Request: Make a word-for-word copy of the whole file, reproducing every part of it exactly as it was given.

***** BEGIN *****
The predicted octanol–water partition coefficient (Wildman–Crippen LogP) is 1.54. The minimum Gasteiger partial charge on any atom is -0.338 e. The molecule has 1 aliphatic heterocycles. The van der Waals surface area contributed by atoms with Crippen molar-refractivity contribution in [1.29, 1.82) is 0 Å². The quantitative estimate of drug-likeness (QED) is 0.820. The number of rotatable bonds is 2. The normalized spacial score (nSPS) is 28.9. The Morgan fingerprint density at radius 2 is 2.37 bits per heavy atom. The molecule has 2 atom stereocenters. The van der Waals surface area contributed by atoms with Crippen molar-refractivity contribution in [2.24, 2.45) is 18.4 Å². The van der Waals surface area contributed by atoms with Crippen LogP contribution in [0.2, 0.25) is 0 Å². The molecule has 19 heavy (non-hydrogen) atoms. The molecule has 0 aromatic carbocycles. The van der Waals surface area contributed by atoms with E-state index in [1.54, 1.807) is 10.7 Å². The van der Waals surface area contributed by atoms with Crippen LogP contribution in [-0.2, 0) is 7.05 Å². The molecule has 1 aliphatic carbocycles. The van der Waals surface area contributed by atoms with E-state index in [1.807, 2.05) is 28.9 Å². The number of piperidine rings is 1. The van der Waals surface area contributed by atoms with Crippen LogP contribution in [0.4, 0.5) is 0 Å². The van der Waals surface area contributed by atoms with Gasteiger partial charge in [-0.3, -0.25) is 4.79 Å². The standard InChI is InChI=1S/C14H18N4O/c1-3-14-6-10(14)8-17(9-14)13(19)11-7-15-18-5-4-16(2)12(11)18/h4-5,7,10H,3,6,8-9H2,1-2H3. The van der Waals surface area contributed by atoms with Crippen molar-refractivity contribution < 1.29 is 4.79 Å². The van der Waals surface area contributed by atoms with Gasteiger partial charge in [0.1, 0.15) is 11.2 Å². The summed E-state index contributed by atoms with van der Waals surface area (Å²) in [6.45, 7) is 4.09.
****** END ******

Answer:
The predicted octanol–water partition coefficient (Wildman–Crippen LogP) is 1.54. The minimum Gasteiger partial charge on any atom is -0.338 e. The molecule has 1 aliphatic heterocycles. The van der Waals surface area contributed by atoms with Crippen molar-refractivity contribution in [1.29, 1.82) is 0 Å². The quantitative estimate of drug-likeness (QED) is 0.820. The number of rotatable bonds is 2. The normalized spacial score (nSPS) is 28.9. The Morgan fingerprint density at radius 2 is 2.37 bits per heavy atom. The molecule has 2 atom stereocenters. The van der Waals surface area contributed by atoms with Crippen molar-refractivity contribution in [2.24, 2.45) is 18.4 Å². The van der Waals surface area contributed by atoms with Crippen LogP contribution in [0.2, 0.25) is 0 Å². The molecule has 19 heavy (non-hydrogen) atoms. The molecule has 0 aromatic carbocycles. The van der Waals surface area contributed by atoms with E-state index in [1.54, 1.807) is 10.7 Å². The van der Waals surface area contributed by atoms with Crippen LogP contribution in [-0.2, 0) is 7.05 Å². The molecule has 1 aliphatic carbocycles. The van der Waals surface area contributed by atoms with E-state index in [1.807, 2.05) is 28.9 Å². The number of piperidine rings is 1. The van der Waals surface area contributed by atoms with Crippen LogP contribution in [0.4, 0.5) is 0 Å². The van der Waals surface area contributed by atoms with Gasteiger partial charge in [-0.3, -0.25) is 4.79 Å². The standard InChI is InChI=1S/C14H18N4O/c1-3-14-6-10(14)8-17(9-14)13(19)11-7-15-18-5-4-16(2)12(11)18/h4-5,7,10H,3,6,8-9H2,1-2H3. The van der Waals surface area contributed by atoms with Crippen molar-refractivity contribution < 1.29 is 4.79 Å². The van der Waals surface area contributed by atoms with Gasteiger partial charge in [0.1, 0.15) is 11.2 Å². The summed E-state index contributed by atoms with van der Waals surface area (Å²) in [6.45, 7) is 4.09.